We all know this nation was born from thirteen original colonies. My own ancestry predates most of these to one of the original Pilgrim families from the Mayflower (Gov William Bradford). This week exciting news was received at Huguenot Memorial Park. One of the stops on the Great Florida Birding Trail, Huguenot Memorial Park is a long-established nesting dune site for shorebirds such as Plovers, Royal Terns and Laughing gulls. A nesting colony of Brown Pelicans have established themselves in the dunes for the first time and will soon hatch some young.
The Brown Pelican of the Atlantic and Southern East Coast has a brown pouch while its Pacific cousin sports a reddish colored one. Pelicans incubate their eggs with the skin of their feet, literally standing on them. Use of pesticides such as DDT caused the egg shells to become thin and break nearly exterminating this species. They are making a strong comeback and the new colony on Huguenot Memorial Park will now add to their growing numbers. These first photos of the new colony are yours to share and in the coming weeks we will watch them become full -fledged “colonist”.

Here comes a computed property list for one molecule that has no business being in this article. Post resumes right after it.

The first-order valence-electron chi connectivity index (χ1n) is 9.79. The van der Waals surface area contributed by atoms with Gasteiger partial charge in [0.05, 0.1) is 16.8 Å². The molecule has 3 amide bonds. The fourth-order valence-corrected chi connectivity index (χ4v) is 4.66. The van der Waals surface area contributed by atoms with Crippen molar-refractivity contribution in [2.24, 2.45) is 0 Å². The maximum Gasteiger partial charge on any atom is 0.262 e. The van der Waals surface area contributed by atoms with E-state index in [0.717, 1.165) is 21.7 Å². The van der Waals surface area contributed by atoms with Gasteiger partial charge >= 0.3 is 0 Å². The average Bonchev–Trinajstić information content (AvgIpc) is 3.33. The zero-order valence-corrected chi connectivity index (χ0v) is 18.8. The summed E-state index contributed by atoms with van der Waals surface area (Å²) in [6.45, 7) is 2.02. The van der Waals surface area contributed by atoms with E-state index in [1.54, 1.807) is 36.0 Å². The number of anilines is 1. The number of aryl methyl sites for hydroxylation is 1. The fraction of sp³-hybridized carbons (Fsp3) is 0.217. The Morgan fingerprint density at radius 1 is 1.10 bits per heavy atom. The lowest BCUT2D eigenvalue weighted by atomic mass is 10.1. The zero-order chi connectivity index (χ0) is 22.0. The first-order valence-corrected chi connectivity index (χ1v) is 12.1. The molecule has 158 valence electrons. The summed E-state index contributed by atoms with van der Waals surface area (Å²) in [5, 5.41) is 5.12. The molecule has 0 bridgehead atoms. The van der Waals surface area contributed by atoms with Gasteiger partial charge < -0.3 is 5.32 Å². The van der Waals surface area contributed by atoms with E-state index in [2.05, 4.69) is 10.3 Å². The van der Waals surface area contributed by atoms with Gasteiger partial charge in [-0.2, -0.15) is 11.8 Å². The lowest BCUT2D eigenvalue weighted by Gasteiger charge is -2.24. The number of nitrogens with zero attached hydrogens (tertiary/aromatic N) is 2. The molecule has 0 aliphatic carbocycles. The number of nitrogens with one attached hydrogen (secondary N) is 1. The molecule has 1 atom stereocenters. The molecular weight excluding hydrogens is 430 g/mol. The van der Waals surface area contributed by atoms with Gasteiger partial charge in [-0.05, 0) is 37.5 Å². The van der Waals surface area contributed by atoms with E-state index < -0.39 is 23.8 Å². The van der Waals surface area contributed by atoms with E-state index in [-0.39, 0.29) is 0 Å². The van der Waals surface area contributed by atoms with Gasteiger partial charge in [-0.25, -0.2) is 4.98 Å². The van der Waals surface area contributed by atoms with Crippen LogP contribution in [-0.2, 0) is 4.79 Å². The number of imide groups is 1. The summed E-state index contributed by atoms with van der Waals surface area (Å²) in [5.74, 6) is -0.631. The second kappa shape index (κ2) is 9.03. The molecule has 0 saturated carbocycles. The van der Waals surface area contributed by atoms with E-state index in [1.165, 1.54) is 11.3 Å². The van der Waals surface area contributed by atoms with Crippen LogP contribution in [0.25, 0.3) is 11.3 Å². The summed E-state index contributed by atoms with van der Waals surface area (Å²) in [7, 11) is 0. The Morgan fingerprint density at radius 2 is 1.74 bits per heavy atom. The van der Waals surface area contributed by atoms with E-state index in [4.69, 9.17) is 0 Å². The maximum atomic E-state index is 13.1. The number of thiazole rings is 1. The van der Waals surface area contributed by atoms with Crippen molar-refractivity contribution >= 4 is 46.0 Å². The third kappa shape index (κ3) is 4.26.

Brown Pelicans glide low over the water and often fly in "V-formations" like strange looking alien spacecraft. They plunge dive into the ocean head first and scoop up fish in their pouches before swallowing them. Gulls often try to steal the fish right out of their mouths, sometimes becoming a snack themselves. The oldest Brown Pelican of record was 43 years old. Adult breeding Brown Pelicans have a brown stripe on the back of the neck. Males are slightly larger in size but otherwise identical looking to the females.
In the coming weeks we will watch them grow along with the other shorebirds of the Park. I think I will name one of them “Bradford” after my Pilgrim ancestor. Blessings.